Notes from a business – how can we encourage a culture of entrepreneurship?

Hayley Williams from Keystone in St Neots talks about the next generation of entrepreneurs. 

Hayley Williams from Keystone in St Neots talks about the next generation of entrepreneurs. - Credit: KEYSTONE

In the recent Euro 2020 championships, we heard that many of our young England team had wanted to play professionally from childhood.

I am sure this will have resonated with others; thinking back to their own childhood ambitions and perhaps also wanting to be the next big striker for their country.

The confidence and belief we have in big dreams when we’re young is an incredible thing. And that got me thinking - how many young people are driven to be an entrepreneurs or business owner from a young age like they are to being famous, footballers, or astronauts?

Starting a business wasn’t on my agenda when I was a child, but it wasn’t presented to me as an option either. I can tell you that I wouldn't want to be anywhere else now – but at that young age, how could I identify with something that I didn’t even know existed as a route?

At my school, all I had was a short 121 with a careers advisor that matched possible job roles based on my interests and skills.

According to NACUE, the leading charitable organisation for engaging students in enterprise, over half of Brits believe starting your own business is a good career choice – but an understanding and appreciation of starts ups and entrepreneurship is still limited at a young age.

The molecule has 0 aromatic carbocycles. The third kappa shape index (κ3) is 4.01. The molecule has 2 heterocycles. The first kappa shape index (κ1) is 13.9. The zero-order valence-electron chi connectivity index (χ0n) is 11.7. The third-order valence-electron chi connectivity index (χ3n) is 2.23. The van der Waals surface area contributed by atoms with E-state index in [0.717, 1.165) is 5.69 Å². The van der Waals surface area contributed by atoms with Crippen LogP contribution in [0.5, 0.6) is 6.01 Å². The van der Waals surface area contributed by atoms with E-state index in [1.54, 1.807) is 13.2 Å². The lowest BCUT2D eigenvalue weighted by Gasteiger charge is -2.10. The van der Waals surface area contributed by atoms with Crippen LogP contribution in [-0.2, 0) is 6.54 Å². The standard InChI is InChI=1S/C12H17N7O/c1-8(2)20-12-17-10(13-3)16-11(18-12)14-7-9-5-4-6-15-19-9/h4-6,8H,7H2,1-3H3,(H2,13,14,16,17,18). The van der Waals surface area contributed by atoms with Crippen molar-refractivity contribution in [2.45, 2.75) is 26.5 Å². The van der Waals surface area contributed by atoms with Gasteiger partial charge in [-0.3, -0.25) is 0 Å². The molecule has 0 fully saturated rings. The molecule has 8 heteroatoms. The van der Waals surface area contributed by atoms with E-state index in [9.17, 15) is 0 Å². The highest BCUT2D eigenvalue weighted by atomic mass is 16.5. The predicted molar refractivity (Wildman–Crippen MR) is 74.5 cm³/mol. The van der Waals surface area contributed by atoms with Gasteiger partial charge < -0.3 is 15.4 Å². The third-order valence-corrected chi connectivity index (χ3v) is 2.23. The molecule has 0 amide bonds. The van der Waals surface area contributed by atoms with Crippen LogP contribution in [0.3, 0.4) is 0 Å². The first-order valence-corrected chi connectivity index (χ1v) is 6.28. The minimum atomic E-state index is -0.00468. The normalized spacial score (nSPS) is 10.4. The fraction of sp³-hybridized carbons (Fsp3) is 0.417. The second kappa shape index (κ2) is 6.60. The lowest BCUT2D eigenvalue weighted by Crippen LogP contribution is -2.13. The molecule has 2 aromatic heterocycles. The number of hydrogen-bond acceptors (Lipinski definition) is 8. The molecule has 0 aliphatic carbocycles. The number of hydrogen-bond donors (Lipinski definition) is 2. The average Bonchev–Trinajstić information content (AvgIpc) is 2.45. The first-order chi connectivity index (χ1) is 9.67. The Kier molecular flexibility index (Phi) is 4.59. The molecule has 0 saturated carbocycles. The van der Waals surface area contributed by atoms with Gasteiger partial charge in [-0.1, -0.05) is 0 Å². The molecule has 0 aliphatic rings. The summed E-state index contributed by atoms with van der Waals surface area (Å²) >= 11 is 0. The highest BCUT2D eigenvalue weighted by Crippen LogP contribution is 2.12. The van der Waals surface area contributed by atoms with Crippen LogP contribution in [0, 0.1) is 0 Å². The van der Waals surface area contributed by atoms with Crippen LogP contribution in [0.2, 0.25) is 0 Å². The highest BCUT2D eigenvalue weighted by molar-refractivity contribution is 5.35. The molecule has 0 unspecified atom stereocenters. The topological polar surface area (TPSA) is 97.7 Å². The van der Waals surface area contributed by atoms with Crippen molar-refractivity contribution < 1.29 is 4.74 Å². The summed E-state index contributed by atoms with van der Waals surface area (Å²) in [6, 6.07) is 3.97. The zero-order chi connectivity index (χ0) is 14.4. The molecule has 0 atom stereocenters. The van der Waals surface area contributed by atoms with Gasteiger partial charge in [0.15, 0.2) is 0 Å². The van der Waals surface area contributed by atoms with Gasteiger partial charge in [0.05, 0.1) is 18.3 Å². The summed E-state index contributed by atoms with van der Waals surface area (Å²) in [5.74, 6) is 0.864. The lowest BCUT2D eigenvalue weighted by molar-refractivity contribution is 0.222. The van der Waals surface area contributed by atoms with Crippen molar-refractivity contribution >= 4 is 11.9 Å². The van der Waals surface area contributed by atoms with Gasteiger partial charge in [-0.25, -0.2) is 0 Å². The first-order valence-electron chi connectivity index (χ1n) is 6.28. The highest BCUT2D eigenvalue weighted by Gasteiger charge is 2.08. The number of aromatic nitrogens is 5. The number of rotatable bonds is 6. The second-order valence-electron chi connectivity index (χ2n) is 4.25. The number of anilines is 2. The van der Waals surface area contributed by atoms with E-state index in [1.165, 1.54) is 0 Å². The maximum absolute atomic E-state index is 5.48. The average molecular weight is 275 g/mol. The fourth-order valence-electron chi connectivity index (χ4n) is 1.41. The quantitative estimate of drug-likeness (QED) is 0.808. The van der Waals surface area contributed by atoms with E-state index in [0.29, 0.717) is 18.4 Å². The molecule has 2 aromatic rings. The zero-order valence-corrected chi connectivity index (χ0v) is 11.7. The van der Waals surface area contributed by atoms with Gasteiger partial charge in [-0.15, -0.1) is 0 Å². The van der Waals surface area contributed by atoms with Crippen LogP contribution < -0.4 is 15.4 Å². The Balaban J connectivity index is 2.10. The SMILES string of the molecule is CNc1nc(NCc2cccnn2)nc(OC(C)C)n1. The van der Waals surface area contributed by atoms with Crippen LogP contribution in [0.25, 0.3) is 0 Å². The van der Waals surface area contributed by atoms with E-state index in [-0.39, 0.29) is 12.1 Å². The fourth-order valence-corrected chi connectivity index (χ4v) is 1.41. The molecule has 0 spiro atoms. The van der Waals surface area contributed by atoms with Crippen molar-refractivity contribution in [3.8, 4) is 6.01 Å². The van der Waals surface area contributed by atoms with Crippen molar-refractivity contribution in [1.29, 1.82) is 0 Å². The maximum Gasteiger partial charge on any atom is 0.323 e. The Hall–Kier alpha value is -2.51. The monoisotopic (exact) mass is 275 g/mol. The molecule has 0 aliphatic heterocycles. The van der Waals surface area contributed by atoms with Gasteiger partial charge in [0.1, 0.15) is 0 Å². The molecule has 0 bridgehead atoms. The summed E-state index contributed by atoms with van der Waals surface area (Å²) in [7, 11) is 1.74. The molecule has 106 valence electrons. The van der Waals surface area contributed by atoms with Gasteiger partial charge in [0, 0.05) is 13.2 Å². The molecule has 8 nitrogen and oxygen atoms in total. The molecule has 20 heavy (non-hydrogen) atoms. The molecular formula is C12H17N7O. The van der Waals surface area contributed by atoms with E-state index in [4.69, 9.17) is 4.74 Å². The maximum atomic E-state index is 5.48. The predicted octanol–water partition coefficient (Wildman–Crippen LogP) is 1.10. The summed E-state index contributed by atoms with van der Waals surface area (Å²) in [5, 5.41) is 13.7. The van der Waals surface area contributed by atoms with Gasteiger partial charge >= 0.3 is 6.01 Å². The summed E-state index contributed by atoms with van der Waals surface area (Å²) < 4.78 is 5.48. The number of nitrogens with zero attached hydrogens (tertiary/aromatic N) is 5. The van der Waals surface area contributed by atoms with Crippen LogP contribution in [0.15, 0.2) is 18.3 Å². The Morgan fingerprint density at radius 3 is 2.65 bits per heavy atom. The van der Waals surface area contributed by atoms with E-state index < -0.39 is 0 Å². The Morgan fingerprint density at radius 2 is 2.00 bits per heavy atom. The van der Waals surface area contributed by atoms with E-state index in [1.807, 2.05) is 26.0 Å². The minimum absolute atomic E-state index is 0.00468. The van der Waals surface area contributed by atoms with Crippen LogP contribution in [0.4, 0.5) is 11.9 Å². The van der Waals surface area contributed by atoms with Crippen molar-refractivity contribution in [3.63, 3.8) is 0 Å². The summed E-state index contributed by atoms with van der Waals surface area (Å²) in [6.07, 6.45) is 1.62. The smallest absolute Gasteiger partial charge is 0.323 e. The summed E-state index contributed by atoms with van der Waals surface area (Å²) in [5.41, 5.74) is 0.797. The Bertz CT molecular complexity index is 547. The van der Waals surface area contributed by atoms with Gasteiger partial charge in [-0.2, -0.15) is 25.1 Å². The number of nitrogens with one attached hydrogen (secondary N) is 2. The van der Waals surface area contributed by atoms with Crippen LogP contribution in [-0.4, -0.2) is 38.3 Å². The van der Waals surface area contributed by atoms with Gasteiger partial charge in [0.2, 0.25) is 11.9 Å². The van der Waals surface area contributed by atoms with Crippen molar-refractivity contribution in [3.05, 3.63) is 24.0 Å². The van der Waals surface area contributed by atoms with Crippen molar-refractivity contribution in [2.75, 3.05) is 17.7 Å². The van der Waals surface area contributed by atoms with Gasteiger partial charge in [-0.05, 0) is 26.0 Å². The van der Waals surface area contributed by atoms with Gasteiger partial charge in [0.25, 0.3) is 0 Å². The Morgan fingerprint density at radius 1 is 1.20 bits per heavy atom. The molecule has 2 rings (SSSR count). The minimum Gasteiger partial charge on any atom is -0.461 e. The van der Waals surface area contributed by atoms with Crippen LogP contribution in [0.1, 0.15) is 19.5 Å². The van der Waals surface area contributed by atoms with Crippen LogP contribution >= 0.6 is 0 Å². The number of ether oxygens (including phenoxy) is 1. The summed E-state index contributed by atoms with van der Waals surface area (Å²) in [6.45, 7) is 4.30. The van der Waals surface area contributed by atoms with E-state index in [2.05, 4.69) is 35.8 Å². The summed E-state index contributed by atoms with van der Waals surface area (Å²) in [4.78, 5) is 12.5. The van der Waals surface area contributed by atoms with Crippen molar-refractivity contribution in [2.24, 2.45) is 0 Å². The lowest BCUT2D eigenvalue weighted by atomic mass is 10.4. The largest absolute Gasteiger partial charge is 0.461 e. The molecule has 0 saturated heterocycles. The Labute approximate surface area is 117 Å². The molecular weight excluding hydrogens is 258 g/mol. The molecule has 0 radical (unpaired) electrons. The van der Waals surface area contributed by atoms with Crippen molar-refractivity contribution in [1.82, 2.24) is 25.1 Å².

How can we build entrepreneurship awareness and instill start-up ambitions in our young people? Entrepreneurship is an increasingly popular and successful career choice.

Most Read

Building awareness of this and showcasing experiences to sow the seeds early on is hugely powerful.

The journey can absolutely start within education – and it’s good to see more and more that enterprise and entrepreneurship are being showcased in this environment; not just at secondary school and in universities – but at primary level too.

Whether these students go on to run their own businesses in the future or not, we have the opportunity to plant a seed with those that identify with it.

In Huntingdonshire, I’m pleased to see a growing number of initiatives working at grassroots level to showcase enterprise and entrepreneurship in our local schools.

And activity seems to have expended in recent years. What I also love is seeing local start-ups and small business owners offering their time to get involved with these in-school programmes; I can tell you there’s nothing quite like highlighting the joy of entrepreneurship to the next generation.

At the very least, showing enterprise and entrepreneurship in schools helps to enthuse, motivate and raise aspirations.